The Caucasus

Maybe you’ve heard the Caucasus is a bit rough around the edges. Well, we’re not going to claim otherwise. But besides enormous potholes, crumbling buildings and a widespread fondness for day-drinking there are many other things that make cycling in Georgia and Armenia a unique experience. Spectacular valleys and beautiful lakes, old caravanserais and modern capitals, rowdy but well-meaning locals and a Soviet touch all combine to turn every day into a little adventure. Belonging to neither Europe nor Asia, the Caucasus is just different.

Some numbers:

Countries: 2 (Georgia, Armenia)

Currencies: 2 (Lari, Dram)

Total km: 1.073

Total days: 15

Rest days: 2

Nights in the tent: 10/15

Flat tires: 0

Highest point: 2.535 m (Meghri Pass)

Longest day: 115 km (Kareli-Tbilisi)

Top experiences

  1. Spending a night at the Orbelian Caravanserai: The high mountain passes of Armenia can be discouraging sometimes, so to be reminded of the beauty of the place itself and of the scope of your trip can only be a good thing, and this Caravanserai ticks both boxes easily. A piece of the Silk Road along one of the most scenic roads in Armenia, it will make your day.
  2. Into the clouds of Meghri Pass: If you cross Armenia from north to south you’ll be sick of mountain passes by the time you reach this one, but this country has been saving the best for last. It’s the highest and the hardest, especially the ridiculously steep 6-8km after Karajan, but it’s probably the most spectacular in terms of scenery.
  3. Fun in Tbilisi: The capital of Georgia is a wonderful place to take a break from anything you might need a break from, as the many foreigners who call it home for a few months will tell you readily. With many things to see (and eat!) and something going every evening of the week, Tbilisi is modern, diverse, vibrant, cheap and a lot of fun.
  4. The quiet beauty of Lake Sevan: The towns around it might have seen better days, but there’s absolutely nothing wrong with the gorgeous lake itself besides the temperature of the water. After a few days in the narrow valleys of the region, cycling amid these far horizons feels refreshing, and the sunset views from the mountain pass to the south are a thing of beauty. Try the smoked fish sold all around the lake!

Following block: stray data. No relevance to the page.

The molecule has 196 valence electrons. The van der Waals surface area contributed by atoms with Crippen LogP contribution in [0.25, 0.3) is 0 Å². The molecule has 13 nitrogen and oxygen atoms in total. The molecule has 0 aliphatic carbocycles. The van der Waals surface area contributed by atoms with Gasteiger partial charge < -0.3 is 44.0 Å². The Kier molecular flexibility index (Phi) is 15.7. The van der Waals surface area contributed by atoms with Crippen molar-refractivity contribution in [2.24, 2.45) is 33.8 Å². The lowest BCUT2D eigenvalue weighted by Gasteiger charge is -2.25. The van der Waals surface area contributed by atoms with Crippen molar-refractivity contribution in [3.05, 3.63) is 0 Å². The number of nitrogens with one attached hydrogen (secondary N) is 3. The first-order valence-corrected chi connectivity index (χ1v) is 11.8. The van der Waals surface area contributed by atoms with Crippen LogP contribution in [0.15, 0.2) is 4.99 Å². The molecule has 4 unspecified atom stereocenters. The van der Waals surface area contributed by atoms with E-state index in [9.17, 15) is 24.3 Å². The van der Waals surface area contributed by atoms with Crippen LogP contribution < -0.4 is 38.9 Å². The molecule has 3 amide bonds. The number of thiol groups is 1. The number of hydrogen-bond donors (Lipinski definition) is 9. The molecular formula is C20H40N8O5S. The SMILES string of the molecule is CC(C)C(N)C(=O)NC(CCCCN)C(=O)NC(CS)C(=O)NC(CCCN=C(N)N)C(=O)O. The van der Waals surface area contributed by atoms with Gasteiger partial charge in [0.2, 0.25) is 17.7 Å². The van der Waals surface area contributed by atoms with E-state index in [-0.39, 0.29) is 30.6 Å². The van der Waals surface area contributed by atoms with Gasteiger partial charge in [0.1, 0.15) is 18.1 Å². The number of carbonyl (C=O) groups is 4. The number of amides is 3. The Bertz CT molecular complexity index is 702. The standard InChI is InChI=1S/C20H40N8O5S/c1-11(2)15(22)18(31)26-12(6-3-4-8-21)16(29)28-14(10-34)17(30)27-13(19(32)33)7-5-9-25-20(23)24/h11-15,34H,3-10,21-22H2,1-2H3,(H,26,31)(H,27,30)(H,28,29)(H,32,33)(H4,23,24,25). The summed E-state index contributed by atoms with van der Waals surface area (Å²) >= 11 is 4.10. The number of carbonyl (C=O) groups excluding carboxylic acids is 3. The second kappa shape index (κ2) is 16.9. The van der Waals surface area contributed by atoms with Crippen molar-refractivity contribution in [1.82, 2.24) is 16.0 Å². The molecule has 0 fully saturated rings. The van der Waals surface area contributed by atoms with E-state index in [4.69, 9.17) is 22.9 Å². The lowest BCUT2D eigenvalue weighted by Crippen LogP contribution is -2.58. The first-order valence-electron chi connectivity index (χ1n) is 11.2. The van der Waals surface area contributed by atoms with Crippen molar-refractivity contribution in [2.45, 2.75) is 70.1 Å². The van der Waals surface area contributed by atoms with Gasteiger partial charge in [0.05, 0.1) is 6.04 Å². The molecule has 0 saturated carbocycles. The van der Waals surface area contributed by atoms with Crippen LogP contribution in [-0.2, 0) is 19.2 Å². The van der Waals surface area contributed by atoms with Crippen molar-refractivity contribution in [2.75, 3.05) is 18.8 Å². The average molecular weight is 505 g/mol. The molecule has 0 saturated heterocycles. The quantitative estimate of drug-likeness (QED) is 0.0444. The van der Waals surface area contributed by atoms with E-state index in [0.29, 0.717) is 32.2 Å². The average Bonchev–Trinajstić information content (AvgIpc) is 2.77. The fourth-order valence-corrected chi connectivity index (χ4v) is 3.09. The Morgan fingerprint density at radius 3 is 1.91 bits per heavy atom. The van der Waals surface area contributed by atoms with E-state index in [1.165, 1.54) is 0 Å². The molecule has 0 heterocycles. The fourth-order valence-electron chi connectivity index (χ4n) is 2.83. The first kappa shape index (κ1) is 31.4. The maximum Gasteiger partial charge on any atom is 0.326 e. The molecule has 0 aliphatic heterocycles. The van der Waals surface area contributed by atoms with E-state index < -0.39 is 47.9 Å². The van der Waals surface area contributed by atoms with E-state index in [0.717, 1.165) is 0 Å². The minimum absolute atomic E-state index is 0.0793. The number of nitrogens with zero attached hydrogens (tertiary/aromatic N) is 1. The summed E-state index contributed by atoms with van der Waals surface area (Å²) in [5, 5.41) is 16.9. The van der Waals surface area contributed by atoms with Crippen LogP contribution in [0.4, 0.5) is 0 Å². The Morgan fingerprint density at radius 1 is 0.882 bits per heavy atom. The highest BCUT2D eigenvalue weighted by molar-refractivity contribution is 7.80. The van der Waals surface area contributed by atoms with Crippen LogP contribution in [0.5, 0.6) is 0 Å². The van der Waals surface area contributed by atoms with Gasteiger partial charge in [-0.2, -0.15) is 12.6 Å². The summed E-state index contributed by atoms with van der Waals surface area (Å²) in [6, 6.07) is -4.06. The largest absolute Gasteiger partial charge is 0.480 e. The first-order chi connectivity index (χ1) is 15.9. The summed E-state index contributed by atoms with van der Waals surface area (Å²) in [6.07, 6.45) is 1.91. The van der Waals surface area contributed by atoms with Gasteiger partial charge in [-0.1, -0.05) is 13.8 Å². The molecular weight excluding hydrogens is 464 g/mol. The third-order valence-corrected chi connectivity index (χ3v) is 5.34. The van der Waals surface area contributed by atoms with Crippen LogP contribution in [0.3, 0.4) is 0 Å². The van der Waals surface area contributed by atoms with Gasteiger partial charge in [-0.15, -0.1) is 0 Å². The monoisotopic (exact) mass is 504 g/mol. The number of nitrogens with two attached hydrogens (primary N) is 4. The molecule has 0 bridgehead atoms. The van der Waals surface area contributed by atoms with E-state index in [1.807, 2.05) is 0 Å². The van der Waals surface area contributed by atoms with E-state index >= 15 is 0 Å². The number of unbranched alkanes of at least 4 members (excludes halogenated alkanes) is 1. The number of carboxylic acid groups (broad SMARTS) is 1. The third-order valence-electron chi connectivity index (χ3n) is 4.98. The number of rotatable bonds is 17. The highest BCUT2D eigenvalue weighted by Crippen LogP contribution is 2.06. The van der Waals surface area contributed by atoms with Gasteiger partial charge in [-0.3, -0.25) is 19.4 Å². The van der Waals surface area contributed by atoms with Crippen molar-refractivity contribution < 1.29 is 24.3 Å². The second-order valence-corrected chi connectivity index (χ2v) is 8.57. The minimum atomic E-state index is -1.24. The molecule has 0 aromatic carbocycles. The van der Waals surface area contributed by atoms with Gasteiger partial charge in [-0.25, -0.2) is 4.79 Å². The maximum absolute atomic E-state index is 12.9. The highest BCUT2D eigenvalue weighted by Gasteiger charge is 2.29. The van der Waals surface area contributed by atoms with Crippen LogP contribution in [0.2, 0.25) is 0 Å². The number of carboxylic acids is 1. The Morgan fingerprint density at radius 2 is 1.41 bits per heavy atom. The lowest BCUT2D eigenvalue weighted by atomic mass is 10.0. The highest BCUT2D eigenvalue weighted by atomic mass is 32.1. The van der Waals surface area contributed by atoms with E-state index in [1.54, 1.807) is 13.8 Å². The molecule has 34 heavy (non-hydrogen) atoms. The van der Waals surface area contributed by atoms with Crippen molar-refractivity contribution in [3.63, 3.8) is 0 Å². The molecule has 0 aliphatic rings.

5. Goderzi Pass: While it’s probably the most awful road in all of Georgia, disappearing into the thick fog after two days of cycling up the forested valley still turns it into an unforgettable experience. Make sure your screws are tight though, the descent is the worst part.

Useful information for fellow cyclists:

Weather: The Caucasus is a cloudy place, even foggy when one gains some altitude. Sunny days are few and far between, and the weather and the wind change fast in the valleys, especially in Armenia. That being said, the temperature in mid-July is tolerable because of all that.

Roads: The worst roads of the trip by far, in all aspects. The tarmac is old and crumbly, especially in Armenia, and potholes abound, and between reckless (or drunk) drivers, cows and decades-old Soviet trucks there’s never a shortage of obstacles. Goderzi Pass is in a category of its own, supposedly a main road but a sea of pointy rocks of all sizes sprouting out of a loose dirt track. Be careful out there!

Sleeping: Couchsurfing is virtually non-existent outside the capitals, where it’s easy to find nice hosts. There’s plenty of nice camping spots in the countryside though, and people will leave you alone provided they’re not too drunk. A nice smile and a shared drink works wonders in those cases, and people quickly find something better to do.

Food: Local specialties are salty and heavy on cheese and butter, but most of the time people eat a simple salad of tomatoes and cucumbers, which are delicious and super cheap, and some salami. Smoked fish sold at the side of the road is worth trying as well. Supermarkets are very poorly stocked on the countryside but bread, fruit and vegetables can be found anywhere, anytime.

Drinks: Oh boy. Drinks come in all shapes and sizes, and more often than not in shape of an invitation on the side of the road. Beer is cheap but watery and liquors range from interesting to terrible. Red wine is also a thing in some regions, supposedly, but we didn’t get to try it.

Water: There are many fountains, and we drank from a lot of them without having any issues.

Money: Georgia is cheap, Armenia is even cheaper. Fruit (apricots, peaches, apples) at the side of the road go for 0,50-1€ a kg, the same or cheaper applies to cucumbers and tomatoes. Bread comes in enormous flat loafs for less than 1€, a bowl of meat stew or a Kachapuri in a restaurant doesn’t cost much more than 2€. A night in a really nice B&B in Batumi set us back 30€, a hostel bed would have cost us only 5-7€. ATMs available in most places.

Wi-Fi: Available in some restaurants, in Georgia more consistently so than in Armenia.

Visa: Both countries visa-free for EU nationals.

Blog posts:

Clouds, cows and company in Georgia

No respite for weary legs in Armenia